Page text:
The ANZ Bank is expecting that further rises in Australian interest rates will see the Australian dollar reach parity in six months. Their international economist, Amy Auster, told a conference in Seoul late last week that the combination of a possible two further rises in official rates in Australia and a weak US dollar would see the Australian dollar soon reach parity with the US dollar. This would result in a high water mark for the dollar, being its strongest value since 1981.
So what does this mean for people in Australia? Well firstly, perceptions of national performance always take a boost from a stronger currency, even if it is not always advantageous to everyone in the country. The most obvious benefit is that overseas travel will be cheaper, as you will be able to purchase more foreign currency in exchange for the Aussie dollar. However, the reverse side of this equation is that Australia is more expensive for foreigners to visit, resulting in loss of income for our domestic tourism industry, which is a major contributor to the economy in a number of states, specifically in Queensland.
From a commercial point of view, it makes imported products cheaper for Australians to buy. Although this is a positive factor from the perspective of consumer choice and competition, it does not encourage people to buy Australian made products, as the prices become less favourable when compared to the cheaper imported goods. This has already revived speculation of a downturn for our already struggling local car manufacturers, who now see increased government support as the only option for survival. If the government opts to support the industry, your taxpayer dollars are falling into a 'black hole' of market inefficiency. If they do not lend support, thousands of workers will lose their jobs, placing further strain both on local communities and the broader economy.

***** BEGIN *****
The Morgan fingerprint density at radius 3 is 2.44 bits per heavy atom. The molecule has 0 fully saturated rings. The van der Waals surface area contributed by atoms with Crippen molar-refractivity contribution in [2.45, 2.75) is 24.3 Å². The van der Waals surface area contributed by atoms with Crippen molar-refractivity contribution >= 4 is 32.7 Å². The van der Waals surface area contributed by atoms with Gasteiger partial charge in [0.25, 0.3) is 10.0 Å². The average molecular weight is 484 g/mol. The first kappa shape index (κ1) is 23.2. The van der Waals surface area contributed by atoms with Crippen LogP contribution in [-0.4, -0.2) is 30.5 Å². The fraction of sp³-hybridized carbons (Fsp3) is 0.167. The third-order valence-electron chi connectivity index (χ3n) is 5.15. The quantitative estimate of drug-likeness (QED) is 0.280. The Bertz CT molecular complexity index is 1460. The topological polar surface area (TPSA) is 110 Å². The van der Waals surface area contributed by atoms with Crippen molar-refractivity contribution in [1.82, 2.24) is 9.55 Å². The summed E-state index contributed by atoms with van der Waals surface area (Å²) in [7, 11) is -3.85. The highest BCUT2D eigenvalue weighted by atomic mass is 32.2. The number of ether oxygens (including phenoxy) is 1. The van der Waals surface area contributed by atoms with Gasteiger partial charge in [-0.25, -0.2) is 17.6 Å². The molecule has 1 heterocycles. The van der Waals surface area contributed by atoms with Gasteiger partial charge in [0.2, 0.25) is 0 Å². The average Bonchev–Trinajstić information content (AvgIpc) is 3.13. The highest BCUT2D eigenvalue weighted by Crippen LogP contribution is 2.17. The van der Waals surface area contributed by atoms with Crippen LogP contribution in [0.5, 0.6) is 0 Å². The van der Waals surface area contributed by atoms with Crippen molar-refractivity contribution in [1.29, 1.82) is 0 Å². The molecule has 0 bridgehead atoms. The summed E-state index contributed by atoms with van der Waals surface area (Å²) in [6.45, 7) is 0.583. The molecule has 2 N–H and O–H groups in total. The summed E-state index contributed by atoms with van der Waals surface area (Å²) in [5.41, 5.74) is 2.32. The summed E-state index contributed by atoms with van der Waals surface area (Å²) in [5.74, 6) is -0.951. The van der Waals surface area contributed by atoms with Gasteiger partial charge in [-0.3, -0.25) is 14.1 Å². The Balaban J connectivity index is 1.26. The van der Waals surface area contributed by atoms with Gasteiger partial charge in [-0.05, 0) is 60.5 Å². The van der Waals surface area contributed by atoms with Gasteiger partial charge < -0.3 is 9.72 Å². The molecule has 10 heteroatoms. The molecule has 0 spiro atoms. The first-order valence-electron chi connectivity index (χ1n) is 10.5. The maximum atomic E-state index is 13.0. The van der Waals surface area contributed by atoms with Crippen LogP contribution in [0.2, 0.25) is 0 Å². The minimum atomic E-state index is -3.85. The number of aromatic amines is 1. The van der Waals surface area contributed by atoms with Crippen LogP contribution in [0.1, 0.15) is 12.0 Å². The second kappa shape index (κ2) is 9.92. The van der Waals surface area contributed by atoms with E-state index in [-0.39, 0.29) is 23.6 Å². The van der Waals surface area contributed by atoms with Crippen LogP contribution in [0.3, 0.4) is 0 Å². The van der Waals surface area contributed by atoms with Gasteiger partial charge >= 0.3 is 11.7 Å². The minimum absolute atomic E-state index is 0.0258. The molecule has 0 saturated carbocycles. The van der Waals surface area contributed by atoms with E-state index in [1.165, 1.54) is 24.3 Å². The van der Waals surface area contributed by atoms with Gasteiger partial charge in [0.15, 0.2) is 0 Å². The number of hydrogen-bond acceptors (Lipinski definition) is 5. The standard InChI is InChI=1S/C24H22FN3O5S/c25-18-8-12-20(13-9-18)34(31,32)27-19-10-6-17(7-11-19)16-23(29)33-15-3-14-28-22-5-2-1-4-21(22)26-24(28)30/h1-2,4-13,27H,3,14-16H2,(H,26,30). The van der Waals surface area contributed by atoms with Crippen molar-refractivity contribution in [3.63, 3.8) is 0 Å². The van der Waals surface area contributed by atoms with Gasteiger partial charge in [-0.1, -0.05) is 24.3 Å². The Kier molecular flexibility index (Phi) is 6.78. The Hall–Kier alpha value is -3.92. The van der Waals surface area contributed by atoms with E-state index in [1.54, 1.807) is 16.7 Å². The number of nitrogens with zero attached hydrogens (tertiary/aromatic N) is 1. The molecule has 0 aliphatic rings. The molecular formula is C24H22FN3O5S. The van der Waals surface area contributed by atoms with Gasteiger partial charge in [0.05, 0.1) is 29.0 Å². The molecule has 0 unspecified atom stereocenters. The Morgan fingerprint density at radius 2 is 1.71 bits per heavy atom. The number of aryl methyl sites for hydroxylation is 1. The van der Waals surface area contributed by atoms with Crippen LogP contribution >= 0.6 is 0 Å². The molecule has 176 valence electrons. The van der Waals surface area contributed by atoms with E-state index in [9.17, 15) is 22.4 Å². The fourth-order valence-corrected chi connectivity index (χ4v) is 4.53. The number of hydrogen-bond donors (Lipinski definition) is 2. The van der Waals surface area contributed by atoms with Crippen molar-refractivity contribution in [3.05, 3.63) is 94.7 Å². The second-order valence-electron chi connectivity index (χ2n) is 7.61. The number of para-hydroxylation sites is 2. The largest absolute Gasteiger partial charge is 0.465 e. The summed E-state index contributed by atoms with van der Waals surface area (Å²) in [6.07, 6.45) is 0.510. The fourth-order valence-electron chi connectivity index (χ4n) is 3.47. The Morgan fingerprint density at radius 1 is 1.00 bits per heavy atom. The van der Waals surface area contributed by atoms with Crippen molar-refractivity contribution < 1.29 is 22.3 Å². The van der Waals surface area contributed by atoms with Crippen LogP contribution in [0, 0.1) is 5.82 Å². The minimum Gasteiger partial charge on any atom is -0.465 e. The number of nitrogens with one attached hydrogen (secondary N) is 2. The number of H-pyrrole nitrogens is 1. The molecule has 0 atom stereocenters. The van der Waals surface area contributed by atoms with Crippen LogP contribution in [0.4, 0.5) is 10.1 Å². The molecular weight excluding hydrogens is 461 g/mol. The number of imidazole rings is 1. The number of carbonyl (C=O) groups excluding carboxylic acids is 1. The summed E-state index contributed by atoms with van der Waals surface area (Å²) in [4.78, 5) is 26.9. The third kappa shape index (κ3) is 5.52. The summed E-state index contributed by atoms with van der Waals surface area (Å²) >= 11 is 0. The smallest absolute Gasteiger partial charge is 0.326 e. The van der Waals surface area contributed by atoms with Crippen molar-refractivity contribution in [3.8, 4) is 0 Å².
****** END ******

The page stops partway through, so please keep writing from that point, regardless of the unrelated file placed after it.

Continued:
Additionally, a stronger currency increases the cost of our exports overseas, making them less competitive against other products on the market. Although this mainly affects farmers and resource companies, they are often protected by hedge agreements against currency movement. But most importantly for borrowers, a rising currency slows our economy, resulting in downward pressure on interest rates. With two more increases on the cards, as a borrower, the rising dollar may be the only thing running in your favour.